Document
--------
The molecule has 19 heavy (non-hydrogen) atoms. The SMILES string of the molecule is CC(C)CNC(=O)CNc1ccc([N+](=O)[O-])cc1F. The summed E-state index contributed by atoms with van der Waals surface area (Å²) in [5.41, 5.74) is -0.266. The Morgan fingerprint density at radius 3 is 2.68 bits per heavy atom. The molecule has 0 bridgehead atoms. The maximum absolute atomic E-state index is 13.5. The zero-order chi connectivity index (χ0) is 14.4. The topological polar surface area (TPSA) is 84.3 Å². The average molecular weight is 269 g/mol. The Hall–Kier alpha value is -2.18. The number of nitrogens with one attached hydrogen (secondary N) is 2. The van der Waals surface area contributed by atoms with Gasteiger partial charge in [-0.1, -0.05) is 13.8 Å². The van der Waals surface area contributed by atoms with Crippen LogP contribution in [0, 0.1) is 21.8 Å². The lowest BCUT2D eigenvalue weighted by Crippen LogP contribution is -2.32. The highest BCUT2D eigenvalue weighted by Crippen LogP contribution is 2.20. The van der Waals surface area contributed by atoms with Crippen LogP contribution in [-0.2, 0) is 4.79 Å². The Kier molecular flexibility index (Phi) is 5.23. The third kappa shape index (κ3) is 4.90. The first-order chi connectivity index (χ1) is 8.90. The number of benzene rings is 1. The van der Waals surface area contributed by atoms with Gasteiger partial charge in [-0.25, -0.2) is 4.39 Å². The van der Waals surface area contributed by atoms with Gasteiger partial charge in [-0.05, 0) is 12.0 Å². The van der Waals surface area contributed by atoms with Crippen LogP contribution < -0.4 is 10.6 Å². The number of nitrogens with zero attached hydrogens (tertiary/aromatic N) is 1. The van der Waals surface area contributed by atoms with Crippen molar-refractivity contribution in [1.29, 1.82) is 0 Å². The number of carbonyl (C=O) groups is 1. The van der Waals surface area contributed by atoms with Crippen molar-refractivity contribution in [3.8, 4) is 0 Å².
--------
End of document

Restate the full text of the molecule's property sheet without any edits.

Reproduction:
The molecule has 19 heavy (non-hydrogen) atoms. The SMILES string of the molecule is CC(C)CNC(=O)CNc1ccc([N+](=O)[O-])cc1F. The summed E-state index contributed by atoms with van der Waals surface area (Å²) in [5.41, 5.74) is -0.266. The Morgan fingerprint density at radius 3 is 2.68 bits per heavy atom. The molecule has 0 bridgehead atoms. The maximum absolute atomic E-state index is 13.5. The zero-order chi connectivity index (χ0) is 14.4. The topological polar surface area (TPSA) is 84.3 Å². The average molecular weight is 269 g/mol. The Hall–Kier alpha value is -2.18. The number of nitrogens with one attached hydrogen (secondary N) is 2. The van der Waals surface area contributed by atoms with Gasteiger partial charge in [-0.1, -0.05) is 13.8 Å². The van der Waals surface area contributed by atoms with Crippen LogP contribution in [0, 0.1) is 21.8 Å². The lowest BCUT2D eigenvalue weighted by Crippen LogP contribution is -2.32. The highest BCUT2D eigenvalue weighted by Crippen LogP contribution is 2.20. The van der Waals surface area contributed by atoms with Crippen LogP contribution in [-0.2, 0) is 4.79 Å². The Kier molecular flexibility index (Phi) is 5.23. The third kappa shape index (κ3) is 4.90. The first-order chi connectivity index (χ1) is 8.90. The number of benzene rings is 1. The van der Waals surface area contributed by atoms with Gasteiger partial charge in [-0.25, -0.2) is 4.39 Å². The van der Waals surface area contributed by atoms with Gasteiger partial charge in [-0.05, 0) is 12.0 Å². The van der Waals surface area contributed by atoms with Crippen LogP contribution < -0.4 is 10.6 Å². The number of nitrogens with zero attached hydrogens (tertiary/aromatic N) is 1. The van der Waals surface area contributed by atoms with Crippen molar-refractivity contribution in [1.29, 1.82) is 0 Å². The number of carbonyl (C=O) groups is 1. The van der Waals surface area contributed by atoms with Crippen molar-refractivity contribution in [3.8, 4) is 0 Å².